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Kelechi’s unconcern about what had happened to him since the incident at the party was soon likely to be a tinderbox.  In consequence, something actually happened.

Two weeks after he regained his normal health condition, a friend invited him to Nekede.  They were both course mates back in the polytechnic and the friend’s name was Billy.  He invited Kelechi over for a party which was indeed going to be revelry.  He knew that with Kelechi’s presence there would never be a dull moment, so he wanted him to be there and be part of the fun.  However, his decision to attend the party would meet with strong rejection.  His mother was the first to strike.

                “You will not kill me, this boy!  You will not kill me!  You are my only son and I will not allow you to put yourself in harm’s way just like that.  What if something should happen to you there?  Please my son, we don’t want to lose you, please!”

               “Mum, nothing is going to happen, so don’t be afraid.”

                “Why won’t I be afraid?  Have you forgotten so soon what happened at the party you last attended?  Have you forgotten what it cost you?  I am sure you do not want to revisit that incident.”

                 “Mum, I said nothing is going to happen to me!  Moreover, like you’ve always said, the good Lord is going to be there to protect me so that nothing will….”

                 “The good Lord you said!  Is it not a popular saying that heaven helps those who help themselves?  You shouldn’t expect God to protect you when you are running headlong into danger….”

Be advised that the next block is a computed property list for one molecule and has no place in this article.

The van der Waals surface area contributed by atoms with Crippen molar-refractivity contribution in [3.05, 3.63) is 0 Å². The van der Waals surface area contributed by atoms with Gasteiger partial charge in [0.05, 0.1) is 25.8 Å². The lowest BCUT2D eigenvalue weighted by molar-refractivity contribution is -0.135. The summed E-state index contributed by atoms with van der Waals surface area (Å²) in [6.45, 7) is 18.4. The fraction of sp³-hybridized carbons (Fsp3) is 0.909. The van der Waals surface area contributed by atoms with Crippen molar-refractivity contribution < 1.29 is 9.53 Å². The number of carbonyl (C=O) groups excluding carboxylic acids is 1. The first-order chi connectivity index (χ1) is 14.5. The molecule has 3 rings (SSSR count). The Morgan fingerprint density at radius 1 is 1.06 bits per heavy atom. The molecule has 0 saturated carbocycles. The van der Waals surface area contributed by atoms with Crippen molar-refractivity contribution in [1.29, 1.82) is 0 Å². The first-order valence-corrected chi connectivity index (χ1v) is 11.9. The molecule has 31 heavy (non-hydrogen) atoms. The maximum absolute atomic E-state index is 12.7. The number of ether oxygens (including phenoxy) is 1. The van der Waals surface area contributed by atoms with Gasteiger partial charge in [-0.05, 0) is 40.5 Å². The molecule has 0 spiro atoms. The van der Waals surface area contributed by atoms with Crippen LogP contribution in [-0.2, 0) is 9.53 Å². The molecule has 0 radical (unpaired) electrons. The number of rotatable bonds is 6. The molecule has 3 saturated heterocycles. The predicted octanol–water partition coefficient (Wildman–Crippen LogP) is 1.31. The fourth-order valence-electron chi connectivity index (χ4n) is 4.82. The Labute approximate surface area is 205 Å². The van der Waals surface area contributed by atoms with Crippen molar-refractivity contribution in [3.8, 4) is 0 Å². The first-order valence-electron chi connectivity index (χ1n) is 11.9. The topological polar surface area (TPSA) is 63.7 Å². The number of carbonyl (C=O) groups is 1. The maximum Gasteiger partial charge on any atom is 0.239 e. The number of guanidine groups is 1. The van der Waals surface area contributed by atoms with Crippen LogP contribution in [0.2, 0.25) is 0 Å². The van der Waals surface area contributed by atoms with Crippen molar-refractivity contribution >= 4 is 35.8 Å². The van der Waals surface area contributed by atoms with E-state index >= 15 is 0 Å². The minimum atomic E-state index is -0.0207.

“What happened the other day did not happen because I attended a party, it was because someone provoked me.  I didn’t start attending parties just yesterday….”

                  “I will press no further.  May heaven help you, which is all I can say.  But if trouble should come, you will bear it alone.”

                  “The onus is on me.  I take full responsibility for whatever happens to me, after all I am no longer a child; for heaven’s sake I am twenty-five already and so have a right to whatever decisions I make.”  Kelechi’s mother then decreased the potency of her voice.

                  “Even if you should go, please think past the drinks; alcohol does no good.  I don’t blame you at all; it was your father who showed you the way.  It was by the grace of God that he was able to desist from drinking heavily and I hope that one day you too will learn your lesson.”

                  “I’ve told you mum to stop worrying too much, I’ll be just fine.  You know, just pray for me and I’ll be fine.  And pertaining to what happened some weeks ago, least said soonest mended.  That is the past now and I’m going to get over it.”

                  “I am certain your father would not want to hear anything about attending a party.  What the ear doesn’t hear, the heart doesn’t grieve over, so don’t even mention it to your father.  You can tell him that you want to travel to see a friend, that’s all.  I think he will appreciate that.  Do not forget that discretion is the better part of valour and only fools rush in where angels fear to tread.  Listen to me, I am your mother.  I gave you birth and you sucked no other than these breasts of mine for two complete years.  So when I am talking you should listen….”